How Eyes Prepare the Brain for Vision
by Robert Sanders, Public Affairs
Ghost images that continually flit across the retina while were still in the womb are critical to setting up the visual system to make sense of the world when we finally open our eyes, according to a definitive new study by Berkeley neuroscientists.
In a report published in the March 27 issue of Science, postdoctoral researcher Anna Penn and Carla Shatz, professor of molecular and cell biology and investigator in the Howard Hughes Medical Institute here, describe the effects of blocking these fleeting images in one or both retinas during early development, before the eyes have opened.
They found that blocking input from one eye disrupts the normal formation of layered structures in a part of the brain that relays signals from the eye to the visual cortex.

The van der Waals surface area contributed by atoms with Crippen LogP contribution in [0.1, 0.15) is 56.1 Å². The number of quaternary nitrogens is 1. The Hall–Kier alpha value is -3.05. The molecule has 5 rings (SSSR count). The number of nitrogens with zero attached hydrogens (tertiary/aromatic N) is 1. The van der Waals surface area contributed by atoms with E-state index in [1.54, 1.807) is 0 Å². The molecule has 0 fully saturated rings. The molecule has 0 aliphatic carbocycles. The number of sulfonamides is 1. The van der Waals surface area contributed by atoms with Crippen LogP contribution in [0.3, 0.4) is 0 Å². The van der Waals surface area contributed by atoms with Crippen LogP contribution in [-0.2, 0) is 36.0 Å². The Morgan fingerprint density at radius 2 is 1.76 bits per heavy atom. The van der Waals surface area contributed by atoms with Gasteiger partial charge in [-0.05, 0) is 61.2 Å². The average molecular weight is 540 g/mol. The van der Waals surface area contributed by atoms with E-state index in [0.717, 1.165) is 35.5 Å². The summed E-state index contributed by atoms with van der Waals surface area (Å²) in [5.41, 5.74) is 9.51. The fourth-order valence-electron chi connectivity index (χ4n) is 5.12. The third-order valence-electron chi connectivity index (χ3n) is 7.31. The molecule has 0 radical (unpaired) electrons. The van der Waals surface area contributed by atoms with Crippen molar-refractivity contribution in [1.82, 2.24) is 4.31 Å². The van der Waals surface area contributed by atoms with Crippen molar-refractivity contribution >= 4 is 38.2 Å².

This layered pattern shows up in all mammals that have been studied, and thus is apparently crucial to the ability to process visual information.
Competition between signals from both eyes is the key to helping this area of the brain segregate into regions devoted to each eye, the researchers say.
The balance of activity coming from both eyes is critical to making this pattern needed for binocular vision, Penn says. If you block spontaneous retinal activity during this period of development you can adversely affect the pattern.
The finding is important to understanding how the brain wires itself during development, and how outside influences may interfere with normal development before and after birth.
The ghostly images waves of activity generated spontaneously by eye cells, without stimulation from light wash across the retina in random patterns during early development in many if not all mammals.
Shatz and her colleagues discovered this several years ago, and others have found that similar kinds of spontaneous neural activity occur in the developing auditory system and spinal cord, and may be important in preparing the brain to hear a sound or make coordinated movements.
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